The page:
The fourth grade team has been struggling a bit with transitioning students into their narrative writing. Because their units start off with realistic fiction and everyone else is working on small moments, they decided to do a kind of “if, then” curriculum piece to cover these skills. The students have been excited to write and share their stories, but some of them are still working on how to figure out if an idea is a small moment.
I searched Pinterest for some anchor chart inspiration and was not disappointed! I loved the chart I found that gave ideas of places to look for topics: places you go everyday, things you do all the time, people you know really well, things you care about, and things you know a lot about. I took that a step further and talked to students about how I would use this to help me generate small moment ideas.
I showed the students who I would make a web from the topic squares.
“Friends, I come to Rhodes School everyday, so I have a lot of memories I could pull from to find a small moment. I would make a circle in my writer’s notebook just like I’m doing here on this chart paper and write my idea in the center. Now, I’m going to think of all the memories I have about Rhodes School that I could write about.”
“I am the cheerleading sponsor, so I have a lot of memories about practices, games, and funny moments with Ms. McVicker, so I’ll add that to my web. I also work on the Dinner Dance with Ms. DeAstis and we have so much fun planning and getting ready that I could pull a lot of ideas out of that topic. Finally, I get to come into classrooms and help you guys with writing which is new this year. I have learned a lot and I could write about little memories I have from those moments. Now, what I’m writing around my main idea topics aren’t all small moments, but they are places where I can start when I’m trying to think of a small moment on which to write. I could pull one memory about cheerleading out and write about that one teeny tiny moment and still have a million other teeny tiny cheerleading moments to write about.”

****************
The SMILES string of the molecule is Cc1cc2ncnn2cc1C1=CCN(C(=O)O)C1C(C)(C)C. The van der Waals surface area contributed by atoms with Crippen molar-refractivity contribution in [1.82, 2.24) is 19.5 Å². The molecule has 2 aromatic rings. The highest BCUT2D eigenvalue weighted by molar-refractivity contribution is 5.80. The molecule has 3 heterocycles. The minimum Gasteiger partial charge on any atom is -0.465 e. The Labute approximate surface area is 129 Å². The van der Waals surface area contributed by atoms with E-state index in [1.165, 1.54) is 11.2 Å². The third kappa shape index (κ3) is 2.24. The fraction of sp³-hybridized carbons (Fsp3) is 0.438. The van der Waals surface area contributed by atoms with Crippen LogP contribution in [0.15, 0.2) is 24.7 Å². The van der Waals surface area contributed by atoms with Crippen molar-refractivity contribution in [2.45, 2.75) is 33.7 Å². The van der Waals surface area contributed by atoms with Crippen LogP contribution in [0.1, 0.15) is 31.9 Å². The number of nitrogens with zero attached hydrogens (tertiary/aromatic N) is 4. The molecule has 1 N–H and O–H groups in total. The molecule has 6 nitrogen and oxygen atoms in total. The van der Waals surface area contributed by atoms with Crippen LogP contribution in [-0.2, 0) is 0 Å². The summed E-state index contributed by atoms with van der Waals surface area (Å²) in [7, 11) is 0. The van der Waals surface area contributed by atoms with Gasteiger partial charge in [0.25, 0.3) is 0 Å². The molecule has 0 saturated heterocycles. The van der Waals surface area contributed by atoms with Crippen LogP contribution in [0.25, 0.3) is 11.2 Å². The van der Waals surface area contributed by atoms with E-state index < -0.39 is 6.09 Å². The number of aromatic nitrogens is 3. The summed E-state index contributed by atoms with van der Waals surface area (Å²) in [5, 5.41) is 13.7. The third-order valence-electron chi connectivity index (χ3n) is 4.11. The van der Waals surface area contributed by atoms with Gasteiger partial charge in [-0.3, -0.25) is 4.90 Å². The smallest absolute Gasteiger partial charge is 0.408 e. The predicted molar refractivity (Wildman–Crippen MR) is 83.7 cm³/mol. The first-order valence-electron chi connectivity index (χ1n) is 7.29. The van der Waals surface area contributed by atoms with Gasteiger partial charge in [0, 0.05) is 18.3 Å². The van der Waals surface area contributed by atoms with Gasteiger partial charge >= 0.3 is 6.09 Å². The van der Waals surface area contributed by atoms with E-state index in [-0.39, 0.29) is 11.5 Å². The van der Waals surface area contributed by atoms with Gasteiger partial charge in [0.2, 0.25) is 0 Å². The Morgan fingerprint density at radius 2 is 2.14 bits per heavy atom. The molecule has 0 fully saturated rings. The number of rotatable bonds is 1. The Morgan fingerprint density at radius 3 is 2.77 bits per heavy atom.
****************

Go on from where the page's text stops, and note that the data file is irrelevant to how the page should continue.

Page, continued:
Once I went through a web for each big topic, I asked the students to make their own webs in their writer’s notebooks.
Some students stated drawing the boxes of where to get ideas into their notebooks and had to be redirected to make the webs. By the time I did this lesson the third time, I set them up for this from the beginning by showing two pieces of chart paper and told students what each one was for (one is for reference and one is an example of what you’re going to be putting into your own writer’s notebook. Now that I’m writing this, I’m thinking I should have titled the second sheet “In My Writer’s Notebook” to make it a little bit more clear. You can see on the pictures above that I labeled the main idea and memories with another marker color to help with that confusion.
Some students were writing descriptors instead of memories. For example, a student was put “sister” in his main idea bubble and then listed a bunch of descriptive words about her around the circle. While I was walking around I talked to students and asked him if he had specific memories about his sister, once he got that going, he was able to make a shift to writing memories. I think that is something I could make better the next time, too. I didn’t label the second page in each class, so I think I should do that to help reiterate what the expectation is for the students.
Overall, I think it went well and the students were full of ideas to start adding to their topic webs. This is a strategy they can come back to throughout the year to keep adding in topics and memories for their writing.